The substantial growth of shadow banking — the vast, largely unregulated system in which non-bank lenders provide credit and financial services — poses a substantial risk to investors in the U.S. and around the world, according to some experts.
As technology has enabled smaller companies to perform more functions previously relegated to large banks, and as regulations on large financial operators have constrained their operations, shadow banking has grown by about 25 percent since the credit crisis, according to researchers Jeremy Josse and Craig Zabala.
Shadow banking institutions are "not risky inherently, and they provide an extremely important role in the economy," said Josse, a longtime investment banker focusing on financial institutions. Speaking Thursday on CNBC's "Trading Nation," he noted that "because I believe that banks have been so constrained by Dodd-Frank and their lending capabilities, we've seen this huge growth in shadow credit, in many forms — in the forms of commercial lenders, independent commercial lessors, consumer finance companies, mortgage REITs, BDCs [business development companies], credit funds."
"That on its own might not be a bad thing, but at a certain point we could have a repeat of the 2008 situation," added Josse, who is also the author of the recent book "Dinosaur Derivatives and Other Trades."
He reminds investors that "the credit crisis was caused by shadow banking," specifically the lending done by mortgage lenders.
One of the points he makes in the book is that financial risk can generally only be moved, rather than removed. In this case, the inherently risky process of lending has been moved from the highly regulated large financial institutions to the lightly regulated shadow banks — quite contrary to the purposes of the new regulations themselves.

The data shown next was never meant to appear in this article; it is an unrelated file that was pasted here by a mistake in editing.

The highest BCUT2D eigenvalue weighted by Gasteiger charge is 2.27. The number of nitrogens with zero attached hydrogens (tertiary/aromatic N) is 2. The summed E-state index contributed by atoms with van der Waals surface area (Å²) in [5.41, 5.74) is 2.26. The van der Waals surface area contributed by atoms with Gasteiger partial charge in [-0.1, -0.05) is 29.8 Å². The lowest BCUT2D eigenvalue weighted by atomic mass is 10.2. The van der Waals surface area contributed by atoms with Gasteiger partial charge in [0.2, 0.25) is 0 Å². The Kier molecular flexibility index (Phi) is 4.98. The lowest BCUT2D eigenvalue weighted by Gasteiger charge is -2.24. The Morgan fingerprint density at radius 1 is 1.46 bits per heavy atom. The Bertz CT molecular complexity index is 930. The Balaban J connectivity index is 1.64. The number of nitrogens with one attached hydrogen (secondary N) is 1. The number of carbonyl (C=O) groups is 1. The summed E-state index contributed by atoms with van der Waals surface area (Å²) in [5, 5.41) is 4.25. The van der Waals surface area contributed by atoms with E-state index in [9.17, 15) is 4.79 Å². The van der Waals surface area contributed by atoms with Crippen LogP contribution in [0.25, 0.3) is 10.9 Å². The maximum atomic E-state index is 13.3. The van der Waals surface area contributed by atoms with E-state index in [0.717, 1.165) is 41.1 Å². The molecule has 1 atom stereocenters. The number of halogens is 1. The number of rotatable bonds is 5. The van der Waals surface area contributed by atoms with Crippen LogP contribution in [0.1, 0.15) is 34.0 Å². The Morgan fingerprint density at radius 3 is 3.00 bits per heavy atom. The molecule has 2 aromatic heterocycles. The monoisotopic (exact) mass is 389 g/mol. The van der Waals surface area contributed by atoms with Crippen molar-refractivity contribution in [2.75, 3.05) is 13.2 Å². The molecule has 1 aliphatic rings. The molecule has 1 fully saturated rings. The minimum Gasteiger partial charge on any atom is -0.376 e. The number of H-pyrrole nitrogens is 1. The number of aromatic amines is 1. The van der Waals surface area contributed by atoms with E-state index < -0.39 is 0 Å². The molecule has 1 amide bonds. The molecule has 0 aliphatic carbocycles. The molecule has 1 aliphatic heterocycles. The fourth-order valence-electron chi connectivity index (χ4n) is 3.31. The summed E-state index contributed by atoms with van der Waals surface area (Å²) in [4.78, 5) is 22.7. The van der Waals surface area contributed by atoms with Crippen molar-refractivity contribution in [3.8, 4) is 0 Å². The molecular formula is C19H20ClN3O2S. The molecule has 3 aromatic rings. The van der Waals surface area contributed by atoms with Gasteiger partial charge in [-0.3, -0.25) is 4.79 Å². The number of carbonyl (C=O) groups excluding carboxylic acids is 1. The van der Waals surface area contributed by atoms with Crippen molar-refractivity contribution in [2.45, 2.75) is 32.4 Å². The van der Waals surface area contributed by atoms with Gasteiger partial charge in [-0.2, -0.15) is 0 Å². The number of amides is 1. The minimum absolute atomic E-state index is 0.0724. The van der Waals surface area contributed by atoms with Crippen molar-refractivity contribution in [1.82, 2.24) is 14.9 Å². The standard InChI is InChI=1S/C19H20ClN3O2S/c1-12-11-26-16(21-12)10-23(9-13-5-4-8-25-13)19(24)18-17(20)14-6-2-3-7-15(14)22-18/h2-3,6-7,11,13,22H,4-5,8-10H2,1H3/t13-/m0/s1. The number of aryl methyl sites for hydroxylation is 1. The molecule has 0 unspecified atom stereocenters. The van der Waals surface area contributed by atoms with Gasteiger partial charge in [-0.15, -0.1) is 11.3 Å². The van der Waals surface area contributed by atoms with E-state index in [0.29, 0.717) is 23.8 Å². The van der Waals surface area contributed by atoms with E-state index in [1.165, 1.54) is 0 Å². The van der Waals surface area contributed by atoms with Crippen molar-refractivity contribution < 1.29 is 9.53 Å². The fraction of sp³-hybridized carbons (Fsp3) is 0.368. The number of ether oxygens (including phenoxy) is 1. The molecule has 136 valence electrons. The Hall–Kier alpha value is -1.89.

To be sure, the issue has not escaped the attention of the regulators. Federal Reserve Vice Chair Stanley Fischer said at conference last week that shadow banking is not adequately handled in the U.S., according to The Wall Street Journal.
"The big goals of the reforms and regulation that took place in Dodd-Frank have been achieved in certain areas of the banking sector, and I worry a little bit about the fact that we in the United States do not have very good mechanisms for dealing with the non-bank sector, the shadow banking system," the Journal quoted Fischer as saying.
Shadow banking's momentum partly comes from an unfilled need.
"One driver of shadow banking is large corporations, asset managers and other institutional investors who want deposit equivalents where the banking system is not suited to provide them," according to Kathryn Judge, a professor at the Columbia University School of Law who this year published a working paper titled "Information Gaps and Shadow Banking."
Judge echoes Josse's sentiment that shadow banking is not inherently a risky activity — in fact, she says shadow banking seems to spook people just because of its name alone. But she says the lack of a central body overseeing such activities is an issue.
Shadow banking serves an important "social welfare" function in the economy, Judge said, but is not accurately measured in a way that can offer the general public a comprehensive picture of just how much money is involved in the flow of shadow banking and shadow credit.